JFrog has recently disclosed a directory traversal issue in CivetWeb, a very popular embeddable web server/library that can either be used as a standalone web server or included as a library to add web server functionality to an existing application. The issue has been assigned to CVE-2020-27304.
This directory traversal issue is highly exploitable and can lead to remote code execution, especially if the web server is running as root – due to the attacker’s ability to add or overwrite files that are subsequently executed.
Who is actually impacted?
This issue affects CivetWeb versions 1.8 to 1.14 (inclusive), and was recently fixed with the 1.15 release.
This issue only impacts CivetWeb-based web applications that use the built-in file upload form handler.
In technical terms, a CivetWeb-based web application is vulnerable if:
- The application handles HTTP form data by calling CivetWeb’s
handle_form_requestand supplies the (mandatory) user-defined
field_foundcallback function returns
MG_FORM_FIELD_STORAGE_STOREto indicate a file upload operation
field_foundcallback function supplies the (mandatory) path output argument, where the path relies on the filename input argument (which comes directly from the HTTP form data)
Note that this scenario is the standard way of using CivetWeb’s file upload functionality, and is supplied as a full working example in the “embedded_c” example in the CivetWeb sources.
CivetWeb’s built-in file upload functionality
Web servers that allow HTTP clients to upload files to the server, often choose to implement this functionality using form-based file upload (RFC 1867), which usually looks like this on the client (web browser) side:
The CivetWeb server contains built-in support for this kind of file upload, via the mg_handle_form_request API.
A developer that wants file-upload support in his/her web service can simply invoke this API with a callback function that returns the
Example of a callback function snippet:
The path traversal issue
The path traversal issue’s root cause is actually a missing validation for Linux-based builds of CivetWeb.
The relevant source code in CivetWeb’s
mg_handle_form_request that takes care of the HTTP request is as follows:
mg_fopen function, which is responsible for creating the uploaded file, tries to prevent path traversal attacks by calling the
mg_path_suspicious function, but this function only checks the path separator for Windows builds:
Therefore – when CivetWeb is compiled for Linux or OSX, there is no path traversal sanitization at all for uploaded filenames.
Seeing that the “embedded_c” web service example supplied in the source repository is susceptible to this issue, this vulnerability is likely to be exploitable in CivetWeb instances that support file uploads.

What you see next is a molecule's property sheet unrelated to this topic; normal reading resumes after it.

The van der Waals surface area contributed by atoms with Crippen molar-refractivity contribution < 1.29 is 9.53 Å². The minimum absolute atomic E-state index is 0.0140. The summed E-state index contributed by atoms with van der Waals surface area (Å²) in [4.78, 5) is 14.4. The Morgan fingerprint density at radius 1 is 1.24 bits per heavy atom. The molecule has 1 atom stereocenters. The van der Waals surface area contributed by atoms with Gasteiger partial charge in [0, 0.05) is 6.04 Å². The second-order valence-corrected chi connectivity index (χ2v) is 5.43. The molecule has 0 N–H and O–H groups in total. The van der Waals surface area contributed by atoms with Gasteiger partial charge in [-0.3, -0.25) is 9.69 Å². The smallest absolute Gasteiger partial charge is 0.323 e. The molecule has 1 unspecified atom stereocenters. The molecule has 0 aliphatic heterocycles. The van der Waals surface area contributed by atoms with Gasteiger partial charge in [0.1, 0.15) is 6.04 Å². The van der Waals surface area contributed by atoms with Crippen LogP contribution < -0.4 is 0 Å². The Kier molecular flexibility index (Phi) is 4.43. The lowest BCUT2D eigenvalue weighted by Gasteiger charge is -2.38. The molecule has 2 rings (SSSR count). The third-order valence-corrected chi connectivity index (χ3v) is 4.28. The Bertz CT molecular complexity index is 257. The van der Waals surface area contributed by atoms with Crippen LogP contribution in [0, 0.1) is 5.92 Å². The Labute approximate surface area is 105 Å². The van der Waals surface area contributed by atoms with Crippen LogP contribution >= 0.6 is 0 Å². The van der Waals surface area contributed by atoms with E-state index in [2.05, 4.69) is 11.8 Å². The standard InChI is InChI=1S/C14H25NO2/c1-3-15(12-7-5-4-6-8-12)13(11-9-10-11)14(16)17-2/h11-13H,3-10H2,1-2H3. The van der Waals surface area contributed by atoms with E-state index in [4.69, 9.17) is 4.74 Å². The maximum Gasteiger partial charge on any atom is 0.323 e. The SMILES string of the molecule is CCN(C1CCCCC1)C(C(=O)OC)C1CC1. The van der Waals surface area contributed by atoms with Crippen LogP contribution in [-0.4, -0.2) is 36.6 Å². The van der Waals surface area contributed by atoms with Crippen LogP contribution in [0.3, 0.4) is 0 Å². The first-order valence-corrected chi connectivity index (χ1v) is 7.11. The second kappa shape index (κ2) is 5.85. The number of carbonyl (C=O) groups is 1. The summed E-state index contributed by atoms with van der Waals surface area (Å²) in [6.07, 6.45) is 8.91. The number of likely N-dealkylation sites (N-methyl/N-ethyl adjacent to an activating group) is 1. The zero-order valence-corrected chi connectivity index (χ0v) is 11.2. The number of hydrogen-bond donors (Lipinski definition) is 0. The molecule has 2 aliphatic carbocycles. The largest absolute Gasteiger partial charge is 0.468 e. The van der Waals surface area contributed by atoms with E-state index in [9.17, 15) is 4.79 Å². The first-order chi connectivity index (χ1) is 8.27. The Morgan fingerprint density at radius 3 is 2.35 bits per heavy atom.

Fixing the issue
The CivetWeb maintainers fixed this issue in two separate ways –
- The form-handling code will now canonicalize the filename (before it is given to the
field_founduser callback) by removing dot segments, as defined in RFC 3986
- The “embedded_c” example has been updated to show how path separator characters (/ or \ depending on the platform) should be filtered out, as defined in RFC 7578
We applaud CivetWeb’s maintainers for fixing the issue in the most professional manner – by closely following the RFCs for HTTP forms and URIs. This is usually the best practice, and as can be seen here, it renders the implementation much more resistant to path traversal attacks. We recommend other OSS implementers to adhere to any existing relevant RFCs or alternatively – use an external library that conforms to these RFCs.
Automated detection of affected artifacts
Automated vulnerability scanning can be used to identify artifacts that contain a vulnerable version of CivetWeb. Further contextual analysis can determine the CVE’s applicability in each scanned artifact — that is, if CVE-2020-27304 is actually exploitable.
In high-level terms, the contextual analyzer would need to perform the following steps to determine susceptibility to CVE-2020-27304:
- Detect all calls to the exported API
- Analyze all callback functions that were specified as the 2nd argument to
- Check if any of the callback functions write data to the path output argument, where the data is tainted (w.r.t data flow analysis) by the filename input argument
- Verify that the user did not implement his own path-traversal-filtering mechanism on the
Conclusion and Acknowledgements
To conclude, we highly recommend anyone that is using a web library or designing his/her own web library to take path traversal attacks into consideration, and sanitize any file names coming from potential user input (or better still – implement according to the relevant RFCs).
We would like to thank CivetWeb’s maintainers, for validating and fixing the issue in a short amount of time and in a very thorough manner.
In addition to exposing new security vulnerabilities and threats, JFrog provides developers and security teams easy access to the latest relevant information for their software with automated security scanning by JFrog Xray. Keep following us for product updates including automated contextual applicability analysis for Critical Vulnerabilities Exposure (CVE), allowing developers to save time and effort by fixing only the issues that have a real-life security impact.